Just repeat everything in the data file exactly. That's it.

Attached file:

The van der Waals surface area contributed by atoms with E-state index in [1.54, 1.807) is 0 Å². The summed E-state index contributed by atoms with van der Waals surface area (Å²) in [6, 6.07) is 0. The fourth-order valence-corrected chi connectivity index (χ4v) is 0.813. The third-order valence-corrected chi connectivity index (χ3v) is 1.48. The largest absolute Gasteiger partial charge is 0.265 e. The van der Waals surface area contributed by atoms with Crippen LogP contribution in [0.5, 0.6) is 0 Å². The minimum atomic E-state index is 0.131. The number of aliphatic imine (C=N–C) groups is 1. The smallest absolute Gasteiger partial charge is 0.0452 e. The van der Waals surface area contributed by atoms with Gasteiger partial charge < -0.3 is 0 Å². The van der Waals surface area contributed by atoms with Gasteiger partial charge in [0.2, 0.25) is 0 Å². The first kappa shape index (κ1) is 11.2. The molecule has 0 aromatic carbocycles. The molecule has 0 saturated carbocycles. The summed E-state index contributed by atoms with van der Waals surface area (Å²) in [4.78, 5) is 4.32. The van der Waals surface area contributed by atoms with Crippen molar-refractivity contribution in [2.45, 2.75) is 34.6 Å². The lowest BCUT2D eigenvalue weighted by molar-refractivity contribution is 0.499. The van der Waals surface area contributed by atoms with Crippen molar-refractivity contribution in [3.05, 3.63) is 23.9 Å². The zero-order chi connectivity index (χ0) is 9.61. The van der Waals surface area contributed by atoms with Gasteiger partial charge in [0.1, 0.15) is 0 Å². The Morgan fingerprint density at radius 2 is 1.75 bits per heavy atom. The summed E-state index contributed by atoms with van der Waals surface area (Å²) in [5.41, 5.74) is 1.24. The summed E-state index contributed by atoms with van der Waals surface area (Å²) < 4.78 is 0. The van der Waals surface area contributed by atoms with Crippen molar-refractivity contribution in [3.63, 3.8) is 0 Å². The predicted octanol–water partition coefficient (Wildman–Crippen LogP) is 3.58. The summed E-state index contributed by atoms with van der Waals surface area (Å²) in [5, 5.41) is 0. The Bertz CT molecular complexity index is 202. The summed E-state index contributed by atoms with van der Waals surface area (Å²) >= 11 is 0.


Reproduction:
The van der Waals surface area contributed by atoms with E-state index in [1.54, 1.807) is 0 Å². The summed E-state index contributed by atoms with van der Waals surface area (Å²) in [6, 6.07) is 0. The fourth-order valence-corrected chi connectivity index (χ4v) is 0.813. The third-order valence-corrected chi connectivity index (χ3v) is 1.48. The largest absolute Gasteiger partial charge is 0.265 e. The van der Waals surface area contributed by atoms with Crippen LogP contribution in [0.5, 0.6) is 0 Å². The minimum atomic E-state index is 0.131. The number of aliphatic imine (C=N–C) groups is 1. The smallest absolute Gasteiger partial charge is 0.0452 e. The van der Waals surface area contributed by atoms with Gasteiger partial charge < -0.3 is 0 Å². The van der Waals surface area contributed by atoms with Gasteiger partial charge in [0.2, 0.25) is 0 Å². The first kappa shape index (κ1) is 11.2. The molecule has 0 aromatic carbocycles. The molecule has 0 saturated carbocycles. The summed E-state index contributed by atoms with van der Waals surface area (Å²) in [4.78, 5) is 4.32. The van der Waals surface area contributed by atoms with Crippen molar-refractivity contribution in [2.45, 2.75) is 34.6 Å². The lowest BCUT2D eigenvalue weighted by molar-refractivity contribution is 0.499. The van der Waals surface area contributed by atoms with Crippen molar-refractivity contribution in [3.05, 3.63) is 23.9 Å². The zero-order chi connectivity index (χ0) is 9.61. The van der Waals surface area contributed by atoms with Gasteiger partial charge in [0.1, 0.15) is 0 Å². The Morgan fingerprint density at radius 2 is 1.75 bits per heavy atom. The summed E-state index contributed by atoms with van der Waals surface area (Å²) in [5.41, 5.74) is 1.24. The summed E-state index contributed by atoms with van der Waals surface area (Å²) < 4.78 is 0. The van der Waals surface area contributed by atoms with Crippen molar-refractivity contribution in [3.63, 3.8) is 0 Å². The predicted octanol–water partition coefficient (Wildman–Crippen LogP) is 3.58. The summed E-state index contributed by atoms with van der Waals surface area (Å²) in [5, 5.41) is 0. The Bertz CT molecular complexity index is 202. The summed E-state index contributed by atoms with van der Waals surface area (Å²) >= 11 is 0.